Union leaders said they were pessimistic on Friday after failing to reach an accord with officials from Freeport-McMoRan to end an indefinite strike at the Cerro Verde mine.
Workers at the mine that produces 2 percent of the world's copper put down their tools on Sept. 29 demanding higher wages.
Talks have failed to bring the sides closer. The company says Cerro Verde is operating with 600 workers that volunteered to work during the strike.
Workers, whose contract expired on Aug. 31, want a new pact to raise their salaries 11 percent, but Cerro Verde is only offering a 3 percent raise, according to the union.
This is going really badly, we have an abysmal difference in terms of what we are asking and what the company is offering, said union leader Leoncio Amudio.
Workers from across the developing world have demanded a greater chunk of soaring mining profits brought on by high metals prices. Freeport McMoRan also faces a strike in Indonesia at Grasberg, the world's third-largest copper mine.
We held a meeting this morning but there was no agreement, said Miguel Angel Huamon, who is leading the negotiations for Peru's labor ministry in the southern region of Arequipa, near the mine.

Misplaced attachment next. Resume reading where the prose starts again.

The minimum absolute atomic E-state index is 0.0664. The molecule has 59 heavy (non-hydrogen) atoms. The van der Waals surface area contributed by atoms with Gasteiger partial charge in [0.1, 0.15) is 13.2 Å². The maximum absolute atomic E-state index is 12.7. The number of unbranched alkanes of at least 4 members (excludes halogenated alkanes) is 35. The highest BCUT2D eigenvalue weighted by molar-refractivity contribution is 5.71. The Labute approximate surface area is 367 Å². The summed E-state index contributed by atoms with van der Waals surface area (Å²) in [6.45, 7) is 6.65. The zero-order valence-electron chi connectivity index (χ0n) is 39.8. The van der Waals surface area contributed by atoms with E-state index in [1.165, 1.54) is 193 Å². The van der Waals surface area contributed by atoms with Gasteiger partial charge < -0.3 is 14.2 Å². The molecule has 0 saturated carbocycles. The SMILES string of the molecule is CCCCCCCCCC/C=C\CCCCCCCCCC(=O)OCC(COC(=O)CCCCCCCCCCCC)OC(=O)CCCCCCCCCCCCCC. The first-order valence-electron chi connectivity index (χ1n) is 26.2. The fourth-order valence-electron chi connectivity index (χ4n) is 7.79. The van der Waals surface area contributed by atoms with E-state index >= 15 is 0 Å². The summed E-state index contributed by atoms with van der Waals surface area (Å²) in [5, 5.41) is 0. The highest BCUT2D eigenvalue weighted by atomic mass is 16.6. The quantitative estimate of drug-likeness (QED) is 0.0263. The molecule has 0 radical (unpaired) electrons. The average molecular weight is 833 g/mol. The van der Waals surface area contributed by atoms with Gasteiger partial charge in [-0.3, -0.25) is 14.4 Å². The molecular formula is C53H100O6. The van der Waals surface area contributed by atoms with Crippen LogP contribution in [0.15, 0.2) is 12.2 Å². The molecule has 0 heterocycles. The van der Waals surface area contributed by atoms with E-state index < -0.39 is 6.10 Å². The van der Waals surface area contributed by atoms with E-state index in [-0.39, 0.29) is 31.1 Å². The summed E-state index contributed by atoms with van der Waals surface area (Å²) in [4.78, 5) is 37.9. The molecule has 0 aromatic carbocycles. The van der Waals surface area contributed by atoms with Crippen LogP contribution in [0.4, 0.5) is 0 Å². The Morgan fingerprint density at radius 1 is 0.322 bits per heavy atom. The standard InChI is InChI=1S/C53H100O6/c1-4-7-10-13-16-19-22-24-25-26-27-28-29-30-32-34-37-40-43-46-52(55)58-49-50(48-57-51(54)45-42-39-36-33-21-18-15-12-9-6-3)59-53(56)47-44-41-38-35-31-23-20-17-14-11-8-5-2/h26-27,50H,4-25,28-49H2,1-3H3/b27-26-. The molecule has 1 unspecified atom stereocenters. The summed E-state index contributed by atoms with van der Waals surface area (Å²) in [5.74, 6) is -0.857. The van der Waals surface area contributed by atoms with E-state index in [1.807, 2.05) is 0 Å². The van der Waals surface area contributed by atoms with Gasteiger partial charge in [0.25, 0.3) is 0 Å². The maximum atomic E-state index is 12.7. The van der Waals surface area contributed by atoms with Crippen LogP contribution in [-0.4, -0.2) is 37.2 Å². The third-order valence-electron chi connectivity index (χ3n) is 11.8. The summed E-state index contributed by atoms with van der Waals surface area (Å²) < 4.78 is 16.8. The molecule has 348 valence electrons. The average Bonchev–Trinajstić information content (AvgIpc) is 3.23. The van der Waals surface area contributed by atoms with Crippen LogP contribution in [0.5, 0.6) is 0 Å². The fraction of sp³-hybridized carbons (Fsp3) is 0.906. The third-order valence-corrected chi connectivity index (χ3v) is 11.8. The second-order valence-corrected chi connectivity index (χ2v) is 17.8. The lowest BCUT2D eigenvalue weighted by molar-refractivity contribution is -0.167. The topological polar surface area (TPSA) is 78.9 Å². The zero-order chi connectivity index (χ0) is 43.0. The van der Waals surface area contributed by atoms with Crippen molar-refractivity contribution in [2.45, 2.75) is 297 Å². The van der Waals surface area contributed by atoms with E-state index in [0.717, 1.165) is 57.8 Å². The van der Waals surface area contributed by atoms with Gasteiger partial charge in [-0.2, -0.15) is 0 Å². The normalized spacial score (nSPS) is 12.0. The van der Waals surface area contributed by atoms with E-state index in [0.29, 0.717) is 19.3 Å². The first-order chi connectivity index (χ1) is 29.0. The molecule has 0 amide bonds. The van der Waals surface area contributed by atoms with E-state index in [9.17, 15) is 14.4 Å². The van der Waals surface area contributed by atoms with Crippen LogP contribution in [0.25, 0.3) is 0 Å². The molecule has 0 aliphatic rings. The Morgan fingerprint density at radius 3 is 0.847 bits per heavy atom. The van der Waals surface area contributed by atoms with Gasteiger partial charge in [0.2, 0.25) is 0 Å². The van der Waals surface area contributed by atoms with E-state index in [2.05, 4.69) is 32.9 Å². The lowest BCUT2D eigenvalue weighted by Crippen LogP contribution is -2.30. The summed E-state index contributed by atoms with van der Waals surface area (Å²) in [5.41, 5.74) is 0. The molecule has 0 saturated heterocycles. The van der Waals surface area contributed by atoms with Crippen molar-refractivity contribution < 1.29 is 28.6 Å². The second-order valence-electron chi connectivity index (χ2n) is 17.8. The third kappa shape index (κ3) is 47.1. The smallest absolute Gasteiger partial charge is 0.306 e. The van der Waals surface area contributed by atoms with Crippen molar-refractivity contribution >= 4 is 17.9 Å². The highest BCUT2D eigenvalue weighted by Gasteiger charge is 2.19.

We'll meet again on Monday at 2 p.m., both sides are participating.
In addition to negotiations in Arequipa over the contract that spurred the strike, talks are being held in Lima to resolve a dispute relating to a 2010 labor contract.
Leftist President Ollanta Humala's government has deemed the strike legal for the first time in Cerro Verde's 40-year history, enabling the union to ask the government to resolve the dispute. But authorities say they will continue to push both sides to reach an agreement.
Cerro Verde produced 312,336 tonnes of copper in 2010 in Peru, the world's No. 2 copper producer behind neighboring Chile.